Protect WordPress from XMLRPC Attacks

WordPress is the most popular Content Management System (CMA) from blogging. This popularity makes WordPress a perfect target for hackers. The most common attack faced by a WordPress site is XML-RPC attack.

Recognizing an XML-RPC Attack

1) Randomly “Error establishing database connection” error is displaying on the WordPress site.
2) “Out of memory” or/and (Full usuage of CPU) error in the web console or cPanel.
3) “Cannot open the file no such file/directory” error in web server error log.
4) “POST /xmlrpc.php HTTP/1.0” error in webserver access log.

What Is Xmlrpc.php?
XML-RPC is a feature of WordPress that enables data to be transmitted, with HTTP acting as the transport mechanism and XML as the encoding mechanism. Since WordPress isn’t a self-enclosed system and occasionally needs to communicate with other systems, this was sought to handle that job.

For example, let’s say you wanted to post to your site from your mobile device since your computer was nowhere nearby. You could use the remote access feature enabled by xmlrpc.php to do just that.

The core features that xmlrpc.php enabled were allowing you to connect to your site via smartphone, implementing trackbacks and pingbacks from other sites, and some functions associated with the Jetpack plugin.

Command to search XML-RPC attack in different Linux distribution

For apache on centos:

# grep xmlrpc /var/logs/httpd/access.log

For apache on Ubuntu:

# grep xmlrpc /var/logs/apache2/access.log

For cPanel server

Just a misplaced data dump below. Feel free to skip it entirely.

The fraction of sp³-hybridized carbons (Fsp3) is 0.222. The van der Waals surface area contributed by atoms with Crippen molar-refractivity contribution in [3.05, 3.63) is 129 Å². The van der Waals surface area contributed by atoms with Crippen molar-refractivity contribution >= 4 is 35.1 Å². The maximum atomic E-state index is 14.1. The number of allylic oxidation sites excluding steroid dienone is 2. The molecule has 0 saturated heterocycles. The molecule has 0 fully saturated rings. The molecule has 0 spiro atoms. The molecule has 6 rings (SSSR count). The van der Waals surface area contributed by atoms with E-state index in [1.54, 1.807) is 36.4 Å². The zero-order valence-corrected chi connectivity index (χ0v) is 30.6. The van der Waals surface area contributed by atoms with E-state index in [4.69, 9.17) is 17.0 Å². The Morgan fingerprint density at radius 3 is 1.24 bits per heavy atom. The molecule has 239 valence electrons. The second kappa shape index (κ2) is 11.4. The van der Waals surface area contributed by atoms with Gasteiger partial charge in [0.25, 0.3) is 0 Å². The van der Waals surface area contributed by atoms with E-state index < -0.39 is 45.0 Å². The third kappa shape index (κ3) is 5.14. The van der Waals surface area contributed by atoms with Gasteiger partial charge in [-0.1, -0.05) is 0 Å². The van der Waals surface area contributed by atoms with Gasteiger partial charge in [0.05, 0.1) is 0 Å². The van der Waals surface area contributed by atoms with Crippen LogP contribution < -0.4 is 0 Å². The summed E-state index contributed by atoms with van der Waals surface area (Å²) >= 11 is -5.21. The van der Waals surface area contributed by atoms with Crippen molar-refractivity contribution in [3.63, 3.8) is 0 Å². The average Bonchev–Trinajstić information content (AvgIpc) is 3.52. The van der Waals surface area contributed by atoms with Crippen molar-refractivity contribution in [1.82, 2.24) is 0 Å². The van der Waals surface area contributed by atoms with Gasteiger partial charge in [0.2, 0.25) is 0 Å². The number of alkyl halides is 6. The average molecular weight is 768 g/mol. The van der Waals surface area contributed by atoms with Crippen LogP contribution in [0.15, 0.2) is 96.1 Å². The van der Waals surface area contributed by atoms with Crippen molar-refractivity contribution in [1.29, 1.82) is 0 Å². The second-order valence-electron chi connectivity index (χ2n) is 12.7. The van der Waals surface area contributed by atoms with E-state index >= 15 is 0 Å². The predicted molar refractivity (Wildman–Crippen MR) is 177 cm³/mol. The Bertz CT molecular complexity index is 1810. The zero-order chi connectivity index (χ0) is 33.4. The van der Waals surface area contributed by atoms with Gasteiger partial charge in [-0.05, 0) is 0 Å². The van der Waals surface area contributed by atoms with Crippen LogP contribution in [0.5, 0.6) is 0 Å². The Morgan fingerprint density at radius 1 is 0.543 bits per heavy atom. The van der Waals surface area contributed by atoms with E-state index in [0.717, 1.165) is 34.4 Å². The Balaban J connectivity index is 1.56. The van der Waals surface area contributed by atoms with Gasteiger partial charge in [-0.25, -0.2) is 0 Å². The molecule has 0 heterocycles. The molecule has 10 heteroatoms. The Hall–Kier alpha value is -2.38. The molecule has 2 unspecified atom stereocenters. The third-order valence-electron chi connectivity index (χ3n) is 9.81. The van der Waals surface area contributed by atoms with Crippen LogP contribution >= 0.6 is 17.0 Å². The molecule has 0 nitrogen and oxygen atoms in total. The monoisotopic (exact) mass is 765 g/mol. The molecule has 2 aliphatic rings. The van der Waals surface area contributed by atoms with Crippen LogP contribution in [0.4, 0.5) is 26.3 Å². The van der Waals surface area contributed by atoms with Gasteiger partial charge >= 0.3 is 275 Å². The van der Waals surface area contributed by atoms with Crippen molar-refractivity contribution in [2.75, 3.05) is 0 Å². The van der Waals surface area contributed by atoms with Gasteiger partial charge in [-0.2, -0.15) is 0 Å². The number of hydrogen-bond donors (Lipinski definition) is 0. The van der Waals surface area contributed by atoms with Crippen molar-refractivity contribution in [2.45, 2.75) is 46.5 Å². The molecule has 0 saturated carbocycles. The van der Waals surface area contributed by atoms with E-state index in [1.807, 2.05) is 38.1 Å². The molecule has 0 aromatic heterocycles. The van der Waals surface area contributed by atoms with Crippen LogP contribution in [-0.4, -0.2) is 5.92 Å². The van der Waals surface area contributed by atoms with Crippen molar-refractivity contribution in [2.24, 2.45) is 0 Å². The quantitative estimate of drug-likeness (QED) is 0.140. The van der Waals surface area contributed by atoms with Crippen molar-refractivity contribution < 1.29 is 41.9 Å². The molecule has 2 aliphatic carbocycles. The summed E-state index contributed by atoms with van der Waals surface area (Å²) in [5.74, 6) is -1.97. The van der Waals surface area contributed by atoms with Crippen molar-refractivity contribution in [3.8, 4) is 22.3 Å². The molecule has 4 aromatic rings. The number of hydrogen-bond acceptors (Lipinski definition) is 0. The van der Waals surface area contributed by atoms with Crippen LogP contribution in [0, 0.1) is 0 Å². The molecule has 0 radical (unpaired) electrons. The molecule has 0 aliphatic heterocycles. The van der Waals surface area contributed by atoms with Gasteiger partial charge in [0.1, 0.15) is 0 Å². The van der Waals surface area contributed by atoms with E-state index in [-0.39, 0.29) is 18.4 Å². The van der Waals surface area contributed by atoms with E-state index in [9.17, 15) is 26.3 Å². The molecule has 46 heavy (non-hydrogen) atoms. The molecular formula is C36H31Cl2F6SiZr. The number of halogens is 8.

# grep xmlrpc /home/username/logs/access.log

For nginx server:

# grep xmlrpc /var/logs/nginx/access.log

If the WordPress site is facing attack, then the output of the above command will be similar to

“POST /xmlrpc.php HTTP/1.0” 200 674 “-” “Mozilla/4.0 (compatible: MSIE 7.0; Windows NT 6.0)”

Blocking XML-RPC attack

We can block XML-RPC attack in different ways.

1) Manually block the xmlrpc in the .htaccess file

Here you can deny the access of xmlrpc file from all users. Simply paste the following code in the .htaccess file in the website document root.

# Block WordPress xmlrpc.php requests

<Files xmlrpc.php>

order deny,allow

deny from all


# END protect xmlrpc.php


2)Manually block xmlrpc in webserver document root.

For Apache paste the code in the configuration file.


<files xmlrpc.php>

order allow,deny

deny from all



For Nginx paste the below code in the configuration file.

server {

location /xmlrpc.php {

deny all;



After editing the configuration files you need to restart the webserver in order to enable the changes.

3) Installing Jetpack Plugin.

Jetpack plugin for WordPress will block the XML-RPC requests. After enabling the jetpack plugin, you will still see the XML-RPC entries in the web server access log. The plugin reduces the load on the database from these malicious logs.